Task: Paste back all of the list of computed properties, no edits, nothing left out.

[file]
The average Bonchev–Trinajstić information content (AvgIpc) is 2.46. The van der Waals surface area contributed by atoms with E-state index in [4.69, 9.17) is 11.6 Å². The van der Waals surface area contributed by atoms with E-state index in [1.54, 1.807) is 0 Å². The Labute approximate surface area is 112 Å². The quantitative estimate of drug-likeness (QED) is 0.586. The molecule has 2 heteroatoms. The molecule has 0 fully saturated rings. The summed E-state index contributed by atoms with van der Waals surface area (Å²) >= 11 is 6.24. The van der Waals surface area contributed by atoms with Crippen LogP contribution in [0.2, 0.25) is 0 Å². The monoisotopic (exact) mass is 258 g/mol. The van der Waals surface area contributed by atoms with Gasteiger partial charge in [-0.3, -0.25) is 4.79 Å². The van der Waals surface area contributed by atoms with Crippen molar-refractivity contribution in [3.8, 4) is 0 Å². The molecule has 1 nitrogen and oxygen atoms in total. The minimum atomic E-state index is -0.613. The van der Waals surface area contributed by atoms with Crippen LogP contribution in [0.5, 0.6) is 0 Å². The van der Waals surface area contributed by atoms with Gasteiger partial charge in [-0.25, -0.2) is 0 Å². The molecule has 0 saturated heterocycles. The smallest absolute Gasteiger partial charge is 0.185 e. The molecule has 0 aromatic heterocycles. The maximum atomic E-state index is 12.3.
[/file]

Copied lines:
The average Bonchev–Trinajstić information content (AvgIpc) is 2.46. The van der Waals surface area contributed by atoms with E-state index in [4.69, 9.17) is 11.6 Å². The van der Waals surface area contributed by atoms with E-state index in [1.54, 1.807) is 0 Å². The Labute approximate surface area is 112 Å². The quantitative estimate of drug-likeness (QED) is 0.586. The molecule has 2 heteroatoms. The molecule has 0 fully saturated rings. The summed E-state index contributed by atoms with van der Waals surface area (Å²) >= 11 is 6.24. The van der Waals surface area contributed by atoms with Crippen LogP contribution in [0.2, 0.25) is 0 Å². The monoisotopic (exact) mass is 258 g/mol. The van der Waals surface area contributed by atoms with Gasteiger partial charge in [-0.3, -0.25) is 4.79 Å². The van der Waals surface area contributed by atoms with Crippen molar-refractivity contribution in [3.8, 4) is 0 Å². The molecule has 1 nitrogen and oxygen atoms in total. The minimum atomic E-state index is -0.613. The van der Waals surface area contributed by atoms with Crippen LogP contribution in [0.5, 0.6) is 0 Å². The van der Waals surface area contributed by atoms with Gasteiger partial charge in [-0.25, -0.2) is 0 Å². The molecule has 0 saturated heterocycles. The smallest absolute Gasteiger partial charge is 0.185 e. The molecule has 0 aromatic heterocycles. The maximum atomic E-state index is 12.3.